While National Geographic may be the best magazine educating Americans about the horrors of the modern world, the organization also makes a point of highlighting positive earth news when it happens, such as the discovery that Congo may hold an additional 125,000 western lowland gorillas, which would double the known population of the critically endangered beast.
Western lowland gorillas are a subspecies classified as critically endangered by the International Union for Conservation of Nature (IUCN).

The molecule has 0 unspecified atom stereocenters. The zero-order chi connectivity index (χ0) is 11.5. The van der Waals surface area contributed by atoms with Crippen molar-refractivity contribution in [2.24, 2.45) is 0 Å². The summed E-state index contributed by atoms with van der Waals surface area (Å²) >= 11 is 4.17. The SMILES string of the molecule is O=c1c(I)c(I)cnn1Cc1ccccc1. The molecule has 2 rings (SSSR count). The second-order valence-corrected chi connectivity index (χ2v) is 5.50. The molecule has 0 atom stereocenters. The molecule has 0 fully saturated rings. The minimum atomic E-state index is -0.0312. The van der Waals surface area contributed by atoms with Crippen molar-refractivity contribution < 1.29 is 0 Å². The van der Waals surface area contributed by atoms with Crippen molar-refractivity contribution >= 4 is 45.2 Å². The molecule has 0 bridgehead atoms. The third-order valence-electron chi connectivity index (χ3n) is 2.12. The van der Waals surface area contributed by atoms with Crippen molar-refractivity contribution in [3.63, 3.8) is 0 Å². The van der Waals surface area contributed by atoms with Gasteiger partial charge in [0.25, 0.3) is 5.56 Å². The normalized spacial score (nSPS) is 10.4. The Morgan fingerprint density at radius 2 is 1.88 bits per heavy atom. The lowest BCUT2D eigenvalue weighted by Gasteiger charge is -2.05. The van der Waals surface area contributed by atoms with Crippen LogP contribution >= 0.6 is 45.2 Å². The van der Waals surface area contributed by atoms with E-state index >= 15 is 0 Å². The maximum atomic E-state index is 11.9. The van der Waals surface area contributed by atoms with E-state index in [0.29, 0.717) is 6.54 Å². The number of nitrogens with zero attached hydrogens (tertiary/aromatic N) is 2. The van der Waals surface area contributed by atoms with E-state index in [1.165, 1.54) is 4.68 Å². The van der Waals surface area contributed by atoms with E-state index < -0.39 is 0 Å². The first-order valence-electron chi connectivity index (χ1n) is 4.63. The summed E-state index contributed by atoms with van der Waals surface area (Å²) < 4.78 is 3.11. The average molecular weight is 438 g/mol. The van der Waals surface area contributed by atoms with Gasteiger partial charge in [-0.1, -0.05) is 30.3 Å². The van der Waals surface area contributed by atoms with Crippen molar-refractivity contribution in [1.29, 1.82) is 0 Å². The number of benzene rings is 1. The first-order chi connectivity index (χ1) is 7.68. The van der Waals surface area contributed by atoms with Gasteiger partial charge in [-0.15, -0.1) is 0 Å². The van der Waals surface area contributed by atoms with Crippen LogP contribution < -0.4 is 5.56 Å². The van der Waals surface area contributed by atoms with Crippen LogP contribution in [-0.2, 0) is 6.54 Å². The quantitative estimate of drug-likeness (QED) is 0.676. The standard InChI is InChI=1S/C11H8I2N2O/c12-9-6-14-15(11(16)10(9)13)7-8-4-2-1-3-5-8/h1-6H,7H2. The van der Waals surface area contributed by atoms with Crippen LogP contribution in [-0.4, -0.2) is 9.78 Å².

Their numbers have been devastated in recent years by illegal hunting for bush meat and the spread of the Ebola virus. Just last year scientists projected the animals’ population could fall as low as 50,000 by 2011.
Now those predictions may have to be dramatically reworked to incorporate findings released today [Thursday] by the Wildlife Conservation Society (WCS).
A first ever ape census in northern Congo found 73,000 of the gorillas in that country’s Ntokou-Pikounda region and 52,000 more in the Ndoki-Likouala area.
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